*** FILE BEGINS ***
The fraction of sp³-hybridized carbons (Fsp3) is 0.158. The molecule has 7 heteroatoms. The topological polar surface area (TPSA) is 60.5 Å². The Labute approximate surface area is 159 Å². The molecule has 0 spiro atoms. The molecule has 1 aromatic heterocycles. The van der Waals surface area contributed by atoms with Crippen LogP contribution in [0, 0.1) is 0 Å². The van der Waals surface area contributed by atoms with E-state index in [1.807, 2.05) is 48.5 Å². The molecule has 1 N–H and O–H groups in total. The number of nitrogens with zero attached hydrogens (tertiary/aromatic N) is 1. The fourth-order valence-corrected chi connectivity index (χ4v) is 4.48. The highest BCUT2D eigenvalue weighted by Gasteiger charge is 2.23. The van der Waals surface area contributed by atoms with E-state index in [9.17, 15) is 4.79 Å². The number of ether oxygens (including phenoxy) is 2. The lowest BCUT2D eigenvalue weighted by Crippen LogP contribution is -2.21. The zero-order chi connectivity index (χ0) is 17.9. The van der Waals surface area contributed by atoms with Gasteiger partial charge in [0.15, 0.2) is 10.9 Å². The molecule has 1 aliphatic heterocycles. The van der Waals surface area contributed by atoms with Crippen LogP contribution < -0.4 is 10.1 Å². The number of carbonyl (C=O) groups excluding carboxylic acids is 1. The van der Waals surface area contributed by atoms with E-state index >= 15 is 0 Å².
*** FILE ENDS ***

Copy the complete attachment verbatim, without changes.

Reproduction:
The fraction of sp³-hybridized carbons (Fsp3) is 0.158. The molecule has 7 heteroatoms. The topological polar surface area (TPSA) is 60.5 Å². The Labute approximate surface area is 159 Å². The molecule has 0 spiro atoms. The molecule has 1 aromatic heterocycles. The van der Waals surface area contributed by atoms with Crippen LogP contribution in [0, 0.1) is 0 Å². The van der Waals surface area contributed by atoms with E-state index in [1.807, 2.05) is 48.5 Å². The molecule has 1 N–H and O–H groups in total. The number of nitrogens with zero attached hydrogens (tertiary/aromatic N) is 1. The fourth-order valence-corrected chi connectivity index (χ4v) is 4.48. The highest BCUT2D eigenvalue weighted by Gasteiger charge is 2.23. The van der Waals surface area contributed by atoms with E-state index in [9.17, 15) is 4.79 Å². The number of ether oxygens (including phenoxy) is 2. The lowest BCUT2D eigenvalue weighted by Crippen LogP contribution is -2.21. The zero-order chi connectivity index (χ0) is 17.9. The van der Waals surface area contributed by atoms with Gasteiger partial charge in [0.15, 0.2) is 10.9 Å². The molecule has 1 aliphatic heterocycles. The van der Waals surface area contributed by atoms with Crippen LogP contribution < -0.4 is 10.1 Å². The number of carbonyl (C=O) groups excluding carboxylic acids is 1. The van der Waals surface area contributed by atoms with E-state index >= 15 is 0 Å².